Tracks

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See the tracks in the picture? The ones heading toward the swing on which The Boy is perched? Look like tire tracks, right?

Nope.

They’re from The Boy himself. From walking and stimming as he does when we are home. And apparently he does it in such a repetitive fashion that you can now discern his route. The track on the right is for leaving the swing area, and the track on the left is for heading to the swing area.

Ever wonder why some of our kiddos get obsessed with train schedules and maps? With routines? Have wonderful memories for directions?

Makes me want to geotrack him…

Being “On Call”

I’ve seen reports from studies that indicate that those of us who parent a child on the spectrum often suffer from similar symptoms as those with Post Traumatic Stress Disorder, and does anyone really wonder why?  We are in a constant state of alert, listening and watching for any signs of anxiety and stress that are in a state of escalation.  As some of my fellow bloggers have written, we know our kiddos littlest sounds and know every bit of that language.

We were at the convenience store the other day, and we stop so often that the woman behind the counter, who really means well and tries to understand, takes it as a personal accomplishment if she can get The Boy to say hello. He happened to begin stimming and galloping toward the door, and she said, “Oh no! What’s wrong!” I calmly explained that that was his “happy noise,” and we finished our purchase and left. I realized that most people wouldn’t know that.  Most people also wouldn’t know that the “errr” that has bit of an edge to it and comes quickly after a question is asked is a sign of irritation and disagreement that could escalate, or that pounding either on the floor or any hard surface often is a precursor to pacing, at the very least, and a meltdown in the worst of times.

Listening, watching, and being “on call” for these little noises and behaviors 24 hours a day, 7 days a week can be exhausting, and why I so appreciate our weekly date night.  For one night, I can stop listening and just relax.

on callIt’s also another reason my current job just isn’t working for me.  Even though I don’t get paid much, I am expected to answer texts, emails and phone calls even when I am not at work.  Do I have to?  No, but the expectation is there (and believe me, I’d be in the dog house at work for quite awhile if I just ignored it), which means I can’t even have a weekend where I’m not jumping at every notification from my phone.

A big reason I left teaching was because it took too much from me, and I didn’t have enough left for The Boy when I got home. Now, it seems I have jumped right from the frying pan into the fire. I’d love to only have The Boy to be concerned with, and not other people’s ridiculous concerns about lunchmeat and plastic leis.  The Boys crises I have come to expect, know, and understand.  Anyone else’s seem assinine in comparison, and it’s that that is getting old.

Book Club Discussion: The Reason I Jump, “Never-Ending Summer” Part I

reasonIt’s been quite a while, but I’m continuing the discussion here today because The Reason I Jump is an important book.  Naoki Hagashida, at age 13, answered questions about autism from his viewpoint, and while his experiences are not the same as probably anyone else’s on the spectrum, his thoughts provide insight, and provoke thought, neither of which can be bad for those of us who desperately want a glimpse into the minds of our children.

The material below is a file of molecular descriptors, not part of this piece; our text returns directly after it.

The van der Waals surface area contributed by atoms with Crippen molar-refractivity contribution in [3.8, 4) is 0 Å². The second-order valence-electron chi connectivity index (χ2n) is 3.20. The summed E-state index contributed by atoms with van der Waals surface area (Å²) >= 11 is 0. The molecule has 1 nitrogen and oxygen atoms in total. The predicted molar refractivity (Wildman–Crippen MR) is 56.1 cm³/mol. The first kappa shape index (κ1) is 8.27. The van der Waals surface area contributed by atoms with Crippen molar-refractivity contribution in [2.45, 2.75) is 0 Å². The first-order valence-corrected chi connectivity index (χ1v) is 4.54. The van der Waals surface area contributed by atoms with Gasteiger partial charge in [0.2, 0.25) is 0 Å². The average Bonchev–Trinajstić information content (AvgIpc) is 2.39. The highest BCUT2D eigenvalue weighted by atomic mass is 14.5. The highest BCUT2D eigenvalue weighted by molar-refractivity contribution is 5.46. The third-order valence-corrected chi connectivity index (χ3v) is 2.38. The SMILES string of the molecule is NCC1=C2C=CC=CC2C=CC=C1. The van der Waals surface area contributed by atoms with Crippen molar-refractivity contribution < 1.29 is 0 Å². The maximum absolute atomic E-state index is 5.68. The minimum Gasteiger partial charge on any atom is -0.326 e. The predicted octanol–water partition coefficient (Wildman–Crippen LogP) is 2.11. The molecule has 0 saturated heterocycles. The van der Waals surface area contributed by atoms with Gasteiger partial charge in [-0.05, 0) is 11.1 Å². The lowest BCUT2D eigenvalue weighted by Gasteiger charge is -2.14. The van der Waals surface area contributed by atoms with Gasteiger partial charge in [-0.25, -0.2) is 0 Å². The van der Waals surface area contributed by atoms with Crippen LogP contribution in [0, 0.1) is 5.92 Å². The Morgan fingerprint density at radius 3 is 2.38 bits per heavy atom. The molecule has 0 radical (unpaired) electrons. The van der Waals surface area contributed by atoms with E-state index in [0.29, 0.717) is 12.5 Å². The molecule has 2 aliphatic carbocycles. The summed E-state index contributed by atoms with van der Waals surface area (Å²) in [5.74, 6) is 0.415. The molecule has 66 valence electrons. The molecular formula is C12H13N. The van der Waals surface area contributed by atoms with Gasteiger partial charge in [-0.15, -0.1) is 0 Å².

When asked (Q25) Why he jumps (or stims), Naoki says that those on the spectrum “react physically” to emotions, and that their bodies at that point do not allow them to move as they wish.  Jumping allows him to shake “loose the ropes that are tying up my body.” This is an interesting perspective and while it goes along with the accepted understanding that stimming “feels good,” it adds a piece that wasn’t there before – it feels good because it is an attempt to free oneself from a body that doesn’t react exactly the way one wants it to.

Question 27 asks Naoki why he covers his ears.  He explains that it isn’t the volume, but rather that the multiple noises become disorienting and scary.  Covering his ears restores his sense of where he is, and allows him some control over his surroundings.  I think we often forget what a struggle it is for many of our kiddos on the spectrum to process sensory information that has absolutely no effect on us neurotypicals.  Add that to my list of basics I tend to forget!

In his answer to Question 28, Naoki reaffirms that many on the spectrum have no sense of where their limbs begin and end, and that results in awkward movements and the inability to know when he’s even stepped on another person’s foot.  This is why I think The Boy loves water as much as he does, because it provides that constant sensory input to let him know where he begins and ends.

Question 31 deals with eating and why some on the spectrum are “picky.” Naoki says he doesn’t really have this issue, but understands that for those that do, “only those foodstuffs they can already think of as food have any taste.”  Everything else, i.e. new foods, are received as play-food that doesn’t sound too tasty.  He hypothesizes that it may just take more time for them to “appreciate” the taste of unfamiliar foods.  This explains a lot. Often, if I can draw a connection from one food that The Boy likes to eat to another unfamiliar food, he is more willing to try it, and this explanation is a pretty good one, I think.

There are a few more questions in this section that I will tackle next.  This is one of those books that is great to read, and re-read again and again, as you’ll pick up something new each time, I think.